Common Eye Health Conditions and Treatments

Deterioration in eye health has become an accepted part of aging, and most of us will experience vision problems at one point in our lives.

Some eye problems are irreversible and while others can improve with treatment. Catching an eye health condition in its early stages will maximize your chances of a full or partial recovery.

Getting regular check-ups with an eye doctor in Salt Lake City will ensure that your eye condition is treated as quickly as possible. Professional eye doctors have the expertise and equipment to diagnose and treat almost any recognized eye condition.

In this article, we are going to cover some of the most common eye health conditions as well as the treatment options that are available for each one.

Glaucoma

Glaucoma is a group of eye diseases that results in excess fluid around the eyes. This extra fluid causes increased pressure on the optic nerve, which supplies the eye. As a result, vision can be seriously affected.

If left untreated, glaucoma can cause vision loss and blindness. The increased pressure affects how visual stimuli are transmitted from the eyes to the brain.

There are two main types of glaucoma – open-angle and closed-angle. The former refers to glaucoma that develops over time and is usually not noticeable until the disease is quite severe. The latter occurs acutely and is associated with severe pain and rapid vision loss.

Symptoms of glaucoma include eye pain, headaches, nausea, blurry vision, and blind spots.

The treatments for glaucoma focus on reducing the severity of symptoms and slowing down the progression of vision degeneration. Treatments may include eyedrops, laser treatments, or surgical intervention.

ocular examination

Cataracts

Cataracts refer to the painless clouding of the eye lens. This clouding leads to reduced vision and can affect one or both of the eyes. It is the leading cause of reversible vision loss in the United States.

The condition may be present from birth but symptoms most commonly occur in those above the age of 50. Most people above the age of 70 will experience some cataract symptoms as the eyes naturally degenerate over time.

Other risk factors for cataracts include trauma to the eyes, alcohol abuse, nutrient deficiencies, excessive UV light exposure, and certain medications.

Symptoms of cataracts include cloudy or blurry vision, increased sensitivity to bright lights, and changes in the way that you see colors.

Treatments for cataracts usually involve surgery to remove the clouded lens and replace it with an artificial lens. This form of surgery has a high success rate, with over 90% of people reporting improvements in their vision post-surgery.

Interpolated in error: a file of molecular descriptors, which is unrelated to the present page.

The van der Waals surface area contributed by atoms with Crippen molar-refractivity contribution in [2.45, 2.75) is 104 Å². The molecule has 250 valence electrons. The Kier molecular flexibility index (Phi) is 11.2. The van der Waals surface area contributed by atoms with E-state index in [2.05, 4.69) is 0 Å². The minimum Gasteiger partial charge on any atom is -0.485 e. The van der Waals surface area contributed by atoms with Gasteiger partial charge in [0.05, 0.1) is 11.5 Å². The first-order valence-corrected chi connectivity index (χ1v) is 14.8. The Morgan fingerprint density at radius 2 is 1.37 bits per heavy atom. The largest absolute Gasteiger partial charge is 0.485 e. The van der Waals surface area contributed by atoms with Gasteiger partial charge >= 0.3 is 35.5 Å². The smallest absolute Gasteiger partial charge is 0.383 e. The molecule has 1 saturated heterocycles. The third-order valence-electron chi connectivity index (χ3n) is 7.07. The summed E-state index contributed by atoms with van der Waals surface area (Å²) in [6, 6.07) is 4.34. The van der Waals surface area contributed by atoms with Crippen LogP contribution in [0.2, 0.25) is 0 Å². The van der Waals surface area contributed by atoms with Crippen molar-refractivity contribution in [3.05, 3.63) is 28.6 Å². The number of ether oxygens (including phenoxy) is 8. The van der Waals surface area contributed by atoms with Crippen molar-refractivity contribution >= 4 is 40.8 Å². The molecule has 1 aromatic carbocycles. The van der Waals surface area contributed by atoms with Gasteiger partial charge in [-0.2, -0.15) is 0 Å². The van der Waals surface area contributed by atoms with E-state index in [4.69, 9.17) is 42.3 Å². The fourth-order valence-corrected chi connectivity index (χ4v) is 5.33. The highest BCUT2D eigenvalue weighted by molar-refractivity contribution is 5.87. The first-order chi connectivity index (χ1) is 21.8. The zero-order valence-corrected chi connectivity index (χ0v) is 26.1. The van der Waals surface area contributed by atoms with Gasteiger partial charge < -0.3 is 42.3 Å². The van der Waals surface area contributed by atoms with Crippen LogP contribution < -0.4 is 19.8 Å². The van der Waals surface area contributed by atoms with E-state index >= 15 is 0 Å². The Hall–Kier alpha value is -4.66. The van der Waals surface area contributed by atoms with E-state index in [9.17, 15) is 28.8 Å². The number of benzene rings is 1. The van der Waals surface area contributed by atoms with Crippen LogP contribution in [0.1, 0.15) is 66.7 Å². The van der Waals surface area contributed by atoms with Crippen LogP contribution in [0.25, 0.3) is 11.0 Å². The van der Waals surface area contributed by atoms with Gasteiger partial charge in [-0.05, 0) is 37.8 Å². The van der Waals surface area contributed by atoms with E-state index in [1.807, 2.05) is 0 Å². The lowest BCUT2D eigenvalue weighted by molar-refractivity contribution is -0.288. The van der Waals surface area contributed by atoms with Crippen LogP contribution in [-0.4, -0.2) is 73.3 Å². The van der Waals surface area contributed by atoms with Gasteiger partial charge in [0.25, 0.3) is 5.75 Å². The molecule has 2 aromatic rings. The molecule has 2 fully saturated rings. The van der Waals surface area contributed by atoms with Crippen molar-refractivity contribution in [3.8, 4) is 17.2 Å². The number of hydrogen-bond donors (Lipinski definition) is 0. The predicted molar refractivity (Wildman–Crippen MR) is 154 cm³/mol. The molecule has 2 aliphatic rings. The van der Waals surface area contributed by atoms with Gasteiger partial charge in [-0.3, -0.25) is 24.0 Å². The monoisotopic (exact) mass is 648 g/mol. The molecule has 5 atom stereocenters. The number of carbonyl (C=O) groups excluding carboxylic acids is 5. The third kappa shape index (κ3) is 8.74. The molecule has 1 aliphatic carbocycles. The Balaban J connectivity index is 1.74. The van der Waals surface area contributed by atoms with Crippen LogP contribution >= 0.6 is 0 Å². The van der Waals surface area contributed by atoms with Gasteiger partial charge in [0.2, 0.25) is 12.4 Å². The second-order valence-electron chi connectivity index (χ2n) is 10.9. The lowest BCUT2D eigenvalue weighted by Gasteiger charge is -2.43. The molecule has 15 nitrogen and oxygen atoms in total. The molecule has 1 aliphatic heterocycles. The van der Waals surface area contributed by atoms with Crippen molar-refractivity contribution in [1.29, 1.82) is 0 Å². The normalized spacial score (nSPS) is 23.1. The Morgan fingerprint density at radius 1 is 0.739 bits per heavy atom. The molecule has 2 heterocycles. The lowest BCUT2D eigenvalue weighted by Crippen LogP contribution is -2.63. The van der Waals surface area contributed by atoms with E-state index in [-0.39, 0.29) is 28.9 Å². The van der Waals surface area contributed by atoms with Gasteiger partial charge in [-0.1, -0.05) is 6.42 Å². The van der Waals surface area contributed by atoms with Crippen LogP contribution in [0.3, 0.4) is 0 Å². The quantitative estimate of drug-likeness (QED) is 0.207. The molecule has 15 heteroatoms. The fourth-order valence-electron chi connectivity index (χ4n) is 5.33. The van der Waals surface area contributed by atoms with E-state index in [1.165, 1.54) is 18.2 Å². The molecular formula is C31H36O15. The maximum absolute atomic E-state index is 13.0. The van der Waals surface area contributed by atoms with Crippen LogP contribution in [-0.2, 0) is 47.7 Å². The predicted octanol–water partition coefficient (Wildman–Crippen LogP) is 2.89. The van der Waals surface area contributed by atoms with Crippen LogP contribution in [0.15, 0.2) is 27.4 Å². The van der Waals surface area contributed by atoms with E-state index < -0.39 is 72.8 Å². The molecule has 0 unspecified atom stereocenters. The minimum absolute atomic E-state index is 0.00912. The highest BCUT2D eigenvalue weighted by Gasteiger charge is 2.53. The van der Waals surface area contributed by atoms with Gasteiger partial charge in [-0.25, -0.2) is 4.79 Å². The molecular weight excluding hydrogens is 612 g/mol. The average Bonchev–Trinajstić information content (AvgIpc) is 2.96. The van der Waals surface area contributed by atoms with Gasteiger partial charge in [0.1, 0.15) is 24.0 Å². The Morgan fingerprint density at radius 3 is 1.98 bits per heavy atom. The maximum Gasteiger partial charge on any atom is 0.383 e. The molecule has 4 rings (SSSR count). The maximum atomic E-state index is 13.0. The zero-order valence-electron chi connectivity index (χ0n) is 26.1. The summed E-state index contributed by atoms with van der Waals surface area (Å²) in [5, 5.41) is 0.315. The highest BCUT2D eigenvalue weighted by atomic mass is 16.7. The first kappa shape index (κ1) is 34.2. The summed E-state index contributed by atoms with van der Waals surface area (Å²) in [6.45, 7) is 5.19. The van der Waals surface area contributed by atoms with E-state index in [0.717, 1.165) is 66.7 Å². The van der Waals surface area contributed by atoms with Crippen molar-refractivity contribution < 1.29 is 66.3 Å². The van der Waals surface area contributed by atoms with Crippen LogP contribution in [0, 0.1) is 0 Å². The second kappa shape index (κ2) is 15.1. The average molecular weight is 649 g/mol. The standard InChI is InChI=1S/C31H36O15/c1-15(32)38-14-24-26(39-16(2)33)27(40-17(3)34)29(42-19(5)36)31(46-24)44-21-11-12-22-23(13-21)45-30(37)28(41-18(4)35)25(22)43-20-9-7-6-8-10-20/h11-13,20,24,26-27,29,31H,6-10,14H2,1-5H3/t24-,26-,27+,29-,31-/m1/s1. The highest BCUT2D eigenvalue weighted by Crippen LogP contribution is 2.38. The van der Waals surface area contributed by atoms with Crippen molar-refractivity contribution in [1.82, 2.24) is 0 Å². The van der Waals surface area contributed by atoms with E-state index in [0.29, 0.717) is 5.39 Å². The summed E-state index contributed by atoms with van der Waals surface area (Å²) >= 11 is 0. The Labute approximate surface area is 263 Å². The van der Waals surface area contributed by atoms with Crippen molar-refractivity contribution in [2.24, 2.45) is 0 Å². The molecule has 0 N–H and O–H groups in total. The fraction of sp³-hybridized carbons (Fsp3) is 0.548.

Age-Related Macular Degeneration

Age-related macular degeneration (AMD), often shortened to macular degeneration is a condition that affects your central vision. It causes the degeneration of the macula, which is responsible for your ability to focus on finer details.

AMD can lead to severe loss of vision but rarely causes total blindness. It is most common amongst people above the age of 50.

There are two forms of AMD – wet and dry.

  • Wet AMD occurs when there is abnormal growth in the blood vessels underneath the macula, leading to excess fluid and blood to leak from the vessels. This causes damage to the macula and loss of central vision.
  • Dry AMD is more common than wet AMD and accounts for 80% of all AMD cases. It occurs more slowly and results from the gradual degeneration and thinning of the macula, which causes blurred central vision.

The symptoms of wet and dry AMD are similar. Both types of AMD can cause blurred or fuzzy central vision, dark spots in the center of the eyes, or the distortion of straight lines into curved or wavy lines. The presence of small yellow deposits in the retina (known as drusen) is one of the most common early warning signs of AMD.

Usually, symptoms go unnoticed until the disease has progressed. If severe, AMD may cause somebody to lose their ability to read fine print, drive, or see faces.

The most common treatment for AMD involves the injection of anti-VEGF agents using a very fine needle and anesthetic eyedrops. VEGF is the shortened name for vascular endothelial growth factor.

When VEGF is high in the eye, it can lead to increased abnormalities in the blood vessels around the retina, causing damage to the area. Treating the eye with anti-VEGF can lower the levels of this damaging component to improve the level of visual acuity.


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